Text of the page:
IVF babies born from frozen embryos are healthier than those that develop from fresh embryos, according to research out today.
Freezing embryos resulted in babies that were less likely to die or be premature and they had a more normal birthweight, according to three separate studies.
One study from Finland found that babies born from fresh embryos were 35% more likely to be premature and 64% more likely to have low birthweight than those born from frozen.
A second study, from the University of Pennsylvania in Philadelphia, found that babies born from fresh embryos were 51% more likely to have low birthweight and were 15% more likely to die around the time of birth than those born from frozen embryos.
All the studies were presented today at the American Society for Reproductive Medicine conference in San Francisco.
In the UK, the National Institute for Health and Clinical Excellence (Nice) recommends that NHS trusts allow women three free cycles of IVF on the NHS.
It states that one cycle counts as the transfer of fresh embryos as well as any left over which have been frozen, in order to achieve a pregnancy.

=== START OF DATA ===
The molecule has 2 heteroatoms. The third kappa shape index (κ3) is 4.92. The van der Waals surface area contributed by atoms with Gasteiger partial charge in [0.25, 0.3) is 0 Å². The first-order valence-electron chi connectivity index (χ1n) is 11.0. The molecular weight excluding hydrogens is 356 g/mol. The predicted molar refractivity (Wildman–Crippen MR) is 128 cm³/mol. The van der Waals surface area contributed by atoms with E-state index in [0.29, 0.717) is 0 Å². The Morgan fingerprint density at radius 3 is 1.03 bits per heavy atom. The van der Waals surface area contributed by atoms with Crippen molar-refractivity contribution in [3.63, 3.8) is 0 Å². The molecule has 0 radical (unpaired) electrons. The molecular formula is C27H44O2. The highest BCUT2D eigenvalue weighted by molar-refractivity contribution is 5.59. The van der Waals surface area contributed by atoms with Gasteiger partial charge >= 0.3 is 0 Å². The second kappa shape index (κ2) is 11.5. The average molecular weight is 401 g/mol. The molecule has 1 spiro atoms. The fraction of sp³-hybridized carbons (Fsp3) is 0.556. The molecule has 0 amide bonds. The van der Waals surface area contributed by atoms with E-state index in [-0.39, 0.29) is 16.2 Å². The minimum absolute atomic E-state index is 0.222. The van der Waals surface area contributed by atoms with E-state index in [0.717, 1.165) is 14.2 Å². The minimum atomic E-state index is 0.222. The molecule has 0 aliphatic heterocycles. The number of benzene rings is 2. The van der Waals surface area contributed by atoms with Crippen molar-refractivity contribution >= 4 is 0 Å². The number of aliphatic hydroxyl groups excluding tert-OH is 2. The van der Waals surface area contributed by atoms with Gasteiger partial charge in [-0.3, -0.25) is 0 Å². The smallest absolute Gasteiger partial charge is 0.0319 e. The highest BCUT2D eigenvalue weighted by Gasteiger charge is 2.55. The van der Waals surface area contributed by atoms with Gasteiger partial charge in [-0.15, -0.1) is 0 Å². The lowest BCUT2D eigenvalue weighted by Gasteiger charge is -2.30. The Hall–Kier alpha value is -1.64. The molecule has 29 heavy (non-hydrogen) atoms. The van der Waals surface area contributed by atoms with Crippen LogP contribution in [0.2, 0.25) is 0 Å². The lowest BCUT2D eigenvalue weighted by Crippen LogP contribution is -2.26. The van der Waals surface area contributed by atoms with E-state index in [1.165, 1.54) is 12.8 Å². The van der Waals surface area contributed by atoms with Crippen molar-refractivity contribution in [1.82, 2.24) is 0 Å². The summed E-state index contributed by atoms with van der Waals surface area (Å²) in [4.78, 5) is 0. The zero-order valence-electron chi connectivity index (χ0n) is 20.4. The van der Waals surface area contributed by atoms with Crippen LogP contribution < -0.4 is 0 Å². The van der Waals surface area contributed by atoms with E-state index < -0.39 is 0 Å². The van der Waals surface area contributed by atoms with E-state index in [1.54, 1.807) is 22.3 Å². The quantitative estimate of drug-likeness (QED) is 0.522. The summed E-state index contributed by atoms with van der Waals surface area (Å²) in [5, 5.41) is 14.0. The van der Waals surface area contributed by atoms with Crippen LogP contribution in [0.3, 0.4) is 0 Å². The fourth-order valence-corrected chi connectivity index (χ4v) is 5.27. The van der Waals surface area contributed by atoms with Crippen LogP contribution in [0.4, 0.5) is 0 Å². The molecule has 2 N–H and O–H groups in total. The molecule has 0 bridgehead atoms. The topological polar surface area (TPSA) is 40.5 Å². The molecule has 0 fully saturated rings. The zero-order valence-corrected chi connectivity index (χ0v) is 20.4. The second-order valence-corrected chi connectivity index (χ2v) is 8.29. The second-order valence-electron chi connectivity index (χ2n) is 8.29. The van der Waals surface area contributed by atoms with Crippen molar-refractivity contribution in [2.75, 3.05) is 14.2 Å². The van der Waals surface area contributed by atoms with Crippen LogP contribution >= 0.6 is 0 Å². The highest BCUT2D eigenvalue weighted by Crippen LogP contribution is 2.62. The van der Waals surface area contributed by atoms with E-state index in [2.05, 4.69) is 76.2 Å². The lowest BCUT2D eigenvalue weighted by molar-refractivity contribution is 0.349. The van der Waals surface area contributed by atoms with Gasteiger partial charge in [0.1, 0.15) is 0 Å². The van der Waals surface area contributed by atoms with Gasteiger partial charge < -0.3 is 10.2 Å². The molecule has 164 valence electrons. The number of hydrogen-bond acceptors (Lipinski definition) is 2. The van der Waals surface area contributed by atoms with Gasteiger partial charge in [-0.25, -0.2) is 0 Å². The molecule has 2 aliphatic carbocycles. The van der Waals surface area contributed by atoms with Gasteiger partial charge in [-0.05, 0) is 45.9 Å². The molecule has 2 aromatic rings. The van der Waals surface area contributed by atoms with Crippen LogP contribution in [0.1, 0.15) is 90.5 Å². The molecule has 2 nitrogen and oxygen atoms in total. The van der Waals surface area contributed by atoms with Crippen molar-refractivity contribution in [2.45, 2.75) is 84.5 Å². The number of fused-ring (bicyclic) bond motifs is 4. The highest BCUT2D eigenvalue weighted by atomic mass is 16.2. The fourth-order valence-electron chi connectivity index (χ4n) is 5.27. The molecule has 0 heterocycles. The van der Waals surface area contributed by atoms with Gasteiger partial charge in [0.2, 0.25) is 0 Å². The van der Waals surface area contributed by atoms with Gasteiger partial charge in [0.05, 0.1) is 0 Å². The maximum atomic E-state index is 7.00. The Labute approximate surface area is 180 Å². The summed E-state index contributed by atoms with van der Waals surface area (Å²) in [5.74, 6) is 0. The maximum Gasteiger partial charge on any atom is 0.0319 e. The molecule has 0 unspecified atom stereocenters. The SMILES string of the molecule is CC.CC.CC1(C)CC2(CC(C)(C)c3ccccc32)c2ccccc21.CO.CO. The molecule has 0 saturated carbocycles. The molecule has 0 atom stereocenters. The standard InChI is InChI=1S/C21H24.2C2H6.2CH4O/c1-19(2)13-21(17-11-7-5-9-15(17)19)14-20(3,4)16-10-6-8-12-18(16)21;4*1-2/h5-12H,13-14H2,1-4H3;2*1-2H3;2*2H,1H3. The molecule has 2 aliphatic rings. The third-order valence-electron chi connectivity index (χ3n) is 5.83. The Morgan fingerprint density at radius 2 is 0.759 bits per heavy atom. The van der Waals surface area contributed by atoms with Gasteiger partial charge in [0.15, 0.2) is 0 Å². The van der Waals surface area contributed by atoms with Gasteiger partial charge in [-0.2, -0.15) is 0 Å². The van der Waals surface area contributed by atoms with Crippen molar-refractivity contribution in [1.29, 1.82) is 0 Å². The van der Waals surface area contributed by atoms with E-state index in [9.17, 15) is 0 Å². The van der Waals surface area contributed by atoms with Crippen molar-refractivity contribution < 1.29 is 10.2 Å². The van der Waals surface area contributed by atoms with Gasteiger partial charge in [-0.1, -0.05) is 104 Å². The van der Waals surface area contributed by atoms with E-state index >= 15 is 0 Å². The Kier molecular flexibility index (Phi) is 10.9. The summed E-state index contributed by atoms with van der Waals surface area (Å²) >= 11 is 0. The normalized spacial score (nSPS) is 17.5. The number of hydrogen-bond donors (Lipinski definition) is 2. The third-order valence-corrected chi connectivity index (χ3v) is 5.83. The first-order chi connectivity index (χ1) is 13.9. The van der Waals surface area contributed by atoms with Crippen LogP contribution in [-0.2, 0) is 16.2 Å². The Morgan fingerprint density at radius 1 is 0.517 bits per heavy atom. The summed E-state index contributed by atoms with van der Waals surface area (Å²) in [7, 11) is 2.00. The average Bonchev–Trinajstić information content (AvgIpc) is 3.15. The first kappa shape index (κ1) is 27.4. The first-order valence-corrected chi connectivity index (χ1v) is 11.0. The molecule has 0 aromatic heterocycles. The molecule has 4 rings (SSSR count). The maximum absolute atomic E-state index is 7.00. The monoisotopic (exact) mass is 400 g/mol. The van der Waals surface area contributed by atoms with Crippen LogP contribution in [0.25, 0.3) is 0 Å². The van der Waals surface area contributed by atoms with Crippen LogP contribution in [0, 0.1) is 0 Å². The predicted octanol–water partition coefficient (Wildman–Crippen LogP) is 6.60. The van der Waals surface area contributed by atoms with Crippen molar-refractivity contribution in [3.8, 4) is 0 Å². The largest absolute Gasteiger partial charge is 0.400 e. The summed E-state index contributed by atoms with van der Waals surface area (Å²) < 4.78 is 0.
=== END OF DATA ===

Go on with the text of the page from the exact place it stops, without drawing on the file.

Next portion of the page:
UK success rates using frozen embryos are generally lower than for fresh.
Women under 35 using fresh embryos have a 31% chance of getting pregnant per IVF cycle, compared with a 20.1% chance for those of the same age using frozen embryos.
Among women of all ages, the figures are 24.4% and 17.4% respectively.
Today’s third study led by experts at the Royal Women’s Hospital in Melbourne, Australia, found 11% of babies born from fresh embryos had low birthweight compared with 6.5% of babies born from frozen.
A total of 12.3% of babies born from fresh embryos were premature, compared with 9.4% of those born from frozen, while 1.9% also suffered death compared with 1.2% from frozen.
In the abstract for their study, the Australian authors said the findings suggested IVF techniques were not to blame.
“The adverse effects must operate via the woman,” they said.
“If these involve ovarian stimulation or anesthesia for oocyte (egg) collection, they may be able to be modified to improve birth outcomes.
“The other implication is that frozen embryo transfer should be more widely used.”
Dr Allan Pacey, fertility expert from the University of Sheffield and secretary of the British Fertility Society, said the formation of the placenta could play a role in explaining the results but the effect was as yet unknown.
“This may be a bit of biology that has escaped most people,” he said.
“The assumption has always been that if the endometrium is thick, it’s functional.
“In an IVF cycle, the endometrium looks normal on ultrasound, but perhaps there is something subtle going on.
“Frozen embryo transfers are not as successful as fresh ones in terms of getting a pregnancy.
“So it may be that we have to balance the health of children against chances of success.”